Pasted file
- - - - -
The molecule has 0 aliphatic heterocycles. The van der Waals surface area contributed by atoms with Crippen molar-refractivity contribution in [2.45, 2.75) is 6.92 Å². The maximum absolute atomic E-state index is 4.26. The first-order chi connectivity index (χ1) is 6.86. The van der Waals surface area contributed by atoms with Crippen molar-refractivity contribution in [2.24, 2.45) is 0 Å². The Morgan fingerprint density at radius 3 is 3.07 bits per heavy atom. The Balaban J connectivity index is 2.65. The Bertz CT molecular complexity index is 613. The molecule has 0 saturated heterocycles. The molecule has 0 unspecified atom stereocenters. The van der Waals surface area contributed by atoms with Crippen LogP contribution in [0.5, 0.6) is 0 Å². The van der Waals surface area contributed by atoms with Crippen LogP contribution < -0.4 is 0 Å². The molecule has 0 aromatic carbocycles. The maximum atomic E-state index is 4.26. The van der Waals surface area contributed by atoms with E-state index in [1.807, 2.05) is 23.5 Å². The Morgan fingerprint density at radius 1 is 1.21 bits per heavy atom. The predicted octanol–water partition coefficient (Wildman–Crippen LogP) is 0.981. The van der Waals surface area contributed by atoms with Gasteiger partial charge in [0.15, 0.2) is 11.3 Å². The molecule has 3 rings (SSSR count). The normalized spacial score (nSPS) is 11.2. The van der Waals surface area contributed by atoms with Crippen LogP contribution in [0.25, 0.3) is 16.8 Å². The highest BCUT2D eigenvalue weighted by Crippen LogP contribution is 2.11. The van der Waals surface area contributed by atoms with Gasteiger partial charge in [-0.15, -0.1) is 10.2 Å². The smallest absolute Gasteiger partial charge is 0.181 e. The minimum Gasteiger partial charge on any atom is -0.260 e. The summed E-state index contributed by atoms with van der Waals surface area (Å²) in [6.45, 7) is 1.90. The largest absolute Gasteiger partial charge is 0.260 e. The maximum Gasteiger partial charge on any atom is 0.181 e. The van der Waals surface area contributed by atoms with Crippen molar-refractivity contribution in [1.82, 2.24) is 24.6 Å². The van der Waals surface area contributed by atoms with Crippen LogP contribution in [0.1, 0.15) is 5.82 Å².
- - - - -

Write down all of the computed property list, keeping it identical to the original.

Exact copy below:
The molecule has 0 aliphatic heterocycles. The van der Waals surface area contributed by atoms with Crippen molar-refractivity contribution in [2.45, 2.75) is 6.92 Å². The maximum absolute atomic E-state index is 4.26. The first-order chi connectivity index (χ1) is 6.86. The van der Waals surface area contributed by atoms with Crippen molar-refractivity contribution in [2.24, 2.45) is 0 Å². The Morgan fingerprint density at radius 3 is 3.07 bits per heavy atom. The Balaban J connectivity index is 2.65. The Bertz CT molecular complexity index is 613. The molecule has 0 saturated heterocycles. The molecule has 0 unspecified atom stereocenters. The van der Waals surface area contributed by atoms with Crippen LogP contribution in [0.5, 0.6) is 0 Å². The van der Waals surface area contributed by atoms with Crippen LogP contribution < -0.4 is 0 Å². The molecule has 0 aromatic carbocycles. The maximum atomic E-state index is 4.26. The van der Waals surface area contributed by atoms with E-state index in [1.807, 2.05) is 23.5 Å². The Morgan fingerprint density at radius 1 is 1.21 bits per heavy atom. The predicted octanol–water partition coefficient (Wildman–Crippen LogP) is 0.981. The van der Waals surface area contributed by atoms with Gasteiger partial charge in [0.15, 0.2) is 11.3 Å². The molecule has 3 rings (SSSR count). The normalized spacial score (nSPS) is 11.2. The van der Waals surface area contributed by atoms with Crippen LogP contribution in [0.25, 0.3) is 16.8 Å². The highest BCUT2D eigenvalue weighted by Crippen LogP contribution is 2.11. The van der Waals surface area contributed by atoms with Gasteiger partial charge in [-0.15, -0.1) is 10.2 Å². The smallest absolute Gasteiger partial charge is 0.181 e. The minimum Gasteiger partial charge on any atom is -0.260 e. The summed E-state index contributed by atoms with van der Waals surface area (Å²) in [6.45, 7) is 1.90. The largest absolute Gasteiger partial charge is 0.260 e. The maximum Gasteiger partial charge on any atom is 0.181 e. The van der Waals surface area contributed by atoms with Crippen molar-refractivity contribution in [1.82, 2.24) is 24.6 Å². The van der Waals surface area contributed by atoms with Crippen LogP contribution in [0.1, 0.15) is 5.82 Å².